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The Service-Dominant Logic Mindset: A Primer and Preview

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1 The Service-Dominant Logic Mindset: A Primer and Preview
Faculty Research Presentation Stockholm University School of Business April December 23, 2007 Stephen L. Vargo Shidler Distinguished Professor of Marketing Shidler College of Business University of Hawai’i at Manoa

2 Getting the Logic Right
The greatest danger in times of turbulence is not the turbulence: it is to act with yesterday’s logic. Peter F. Drucker What is needed is…a marketing interpretation of the whole process of creating utility Wroe Alderson The main power base of paradigms may be in the fact that they are taken for granted and not explicitly questioned Johan Arndt Value Proposition: There are alternative logics for understanding markets and marketing One is more robust and better suited to the long-term viability of marketing

3 Goods-dominant (G-D) Logic
Purpose of economic activity is to make and distribute units of output, preferably tangible (i.e., goods) Goods are embedded with utility (value) during manufacturing Goal is to maximize profit through the efficient production and distribution of goods goods should be standardized, produced away from the market, and inventoried till demanded Firms exist to make and sell goods Uneasiness with the dominate logic—goods-centered Perhaps model was wrong, or at least good/service relationship inverted Goods-dominant logic is: Note manufacturing (rather than marketing) orientation Marketing added “time,” “place,” and “possession” to utilities

4 Service(s): The G-D Logic Perspective
Services are: Value-enhancing add-ons for goods, or A particular (somewhat inferior) type good, characterized by: Intangibility Heterogeneity (non-standardization) Inseparability (of production and consumption) Perishability

5 An Alternative View… “Customers do not buy goods or services: [T]hey buy offerings which render services which create value.…” Gummesson (1995)

6 Background Smith’s Bifurcation Say’s Utility: Bastiat (1848):
Positive foundation of exchange: specialized knowledge, labor (service), Value-in-use Normative model of (national) wealth creation: Value-in-exchange and “production” Creation of surplus, exportable tangible goods Say’s Utility: Usefulness (value-in-use) Morphed into a property of products (value-in-exchange) Bastiat (1848): “Services are exchange for services” Development of Economic Science Built on Newtonian Mechanics Matter, with properties Deterministic relationships The science of exchange of things (products), embedded with properties (“utiles”)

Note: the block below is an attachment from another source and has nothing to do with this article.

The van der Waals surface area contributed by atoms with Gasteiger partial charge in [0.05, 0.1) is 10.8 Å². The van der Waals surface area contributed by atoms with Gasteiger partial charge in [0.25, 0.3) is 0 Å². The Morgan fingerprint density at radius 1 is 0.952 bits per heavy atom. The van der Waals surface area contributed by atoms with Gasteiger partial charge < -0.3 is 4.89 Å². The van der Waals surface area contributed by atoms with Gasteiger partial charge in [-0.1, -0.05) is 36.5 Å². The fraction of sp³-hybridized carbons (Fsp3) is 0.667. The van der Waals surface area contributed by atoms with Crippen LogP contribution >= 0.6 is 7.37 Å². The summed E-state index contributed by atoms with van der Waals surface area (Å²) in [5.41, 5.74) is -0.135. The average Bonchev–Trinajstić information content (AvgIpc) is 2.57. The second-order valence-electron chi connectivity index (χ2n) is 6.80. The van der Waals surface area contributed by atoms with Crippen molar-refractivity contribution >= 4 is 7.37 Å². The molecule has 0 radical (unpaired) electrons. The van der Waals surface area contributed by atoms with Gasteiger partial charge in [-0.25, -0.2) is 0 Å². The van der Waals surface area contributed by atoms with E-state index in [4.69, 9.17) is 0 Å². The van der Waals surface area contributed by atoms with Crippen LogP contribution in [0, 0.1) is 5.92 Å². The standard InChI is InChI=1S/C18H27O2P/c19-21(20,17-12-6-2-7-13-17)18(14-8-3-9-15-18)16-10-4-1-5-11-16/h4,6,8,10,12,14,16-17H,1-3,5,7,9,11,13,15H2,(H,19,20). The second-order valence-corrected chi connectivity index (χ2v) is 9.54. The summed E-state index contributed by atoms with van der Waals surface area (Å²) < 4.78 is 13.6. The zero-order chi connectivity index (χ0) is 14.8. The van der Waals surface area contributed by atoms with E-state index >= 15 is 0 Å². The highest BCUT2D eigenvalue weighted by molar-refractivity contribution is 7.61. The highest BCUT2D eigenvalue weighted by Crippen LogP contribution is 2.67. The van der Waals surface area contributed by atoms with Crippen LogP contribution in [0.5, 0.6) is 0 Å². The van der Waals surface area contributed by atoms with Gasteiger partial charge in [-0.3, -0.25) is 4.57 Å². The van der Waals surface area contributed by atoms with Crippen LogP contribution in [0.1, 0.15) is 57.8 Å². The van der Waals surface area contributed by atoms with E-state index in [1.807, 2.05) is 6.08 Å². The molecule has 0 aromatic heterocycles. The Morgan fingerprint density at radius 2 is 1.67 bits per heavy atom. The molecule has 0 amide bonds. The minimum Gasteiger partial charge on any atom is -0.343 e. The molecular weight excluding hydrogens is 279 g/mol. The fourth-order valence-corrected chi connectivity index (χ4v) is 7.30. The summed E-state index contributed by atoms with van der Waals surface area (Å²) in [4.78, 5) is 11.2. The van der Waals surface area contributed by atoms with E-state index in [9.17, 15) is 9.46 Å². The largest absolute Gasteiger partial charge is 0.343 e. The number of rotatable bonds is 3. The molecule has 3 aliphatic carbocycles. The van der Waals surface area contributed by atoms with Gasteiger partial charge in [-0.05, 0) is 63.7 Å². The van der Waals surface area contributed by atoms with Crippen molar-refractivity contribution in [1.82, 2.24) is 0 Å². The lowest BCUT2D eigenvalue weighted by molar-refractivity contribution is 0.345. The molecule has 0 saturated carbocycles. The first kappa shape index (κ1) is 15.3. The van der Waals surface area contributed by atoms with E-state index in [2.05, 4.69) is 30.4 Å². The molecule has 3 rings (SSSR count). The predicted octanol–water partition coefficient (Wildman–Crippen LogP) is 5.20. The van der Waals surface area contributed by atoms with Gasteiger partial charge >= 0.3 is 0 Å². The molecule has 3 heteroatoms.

7 Reflections of the Product Model
Marketing is: The “creation of utilities” (Weld) Time, place, and possession “production function” Concerned with value distribution Orientations Production and Product distribution vs. value-added Consumer Orientation Evidence of problem vs. correction Marketing management and Consumer Behavior Alderson’s admonition: “What is needed is not an interpretation of the utility created by marketing, but a marketing interpretation of the whole process creating utility.” Disconnect between marketing theory and marketing practice Sub-disciplinary division

8 Problems with Goods Logic
Goods are not why we buy goods Services they render Benefits are generally intangible (brand, image, meaning) Goods are not what we fundamentally “own” to exchange with others Applied knowledge and skills (our services) Customer is secondary or missing What exchange partners need must be added “Consumer orientation” does not help Focuses on efficiency of output rather than effectiveness of resource application (inputs)

9 Sub-disciplinary Divergences and Convergences
Business-to-Business Marketing From differences Derived demand, professional buyers, flocculating demand, etc To emerging new principles Interactivity, relationship, network theory, etc Service(s) Marketing From differences: Inseparability, heterogeneity, etc. To emerging new principles: Relationship, perceived quality, customer equity, etc. Other Sub-disciplines Other Intra-marketing initiatives e.g., interpretive research, Consumer culture theory, etc. From deterministic models to emergent properties From products to experiences From embedded value to individual meanings and life theme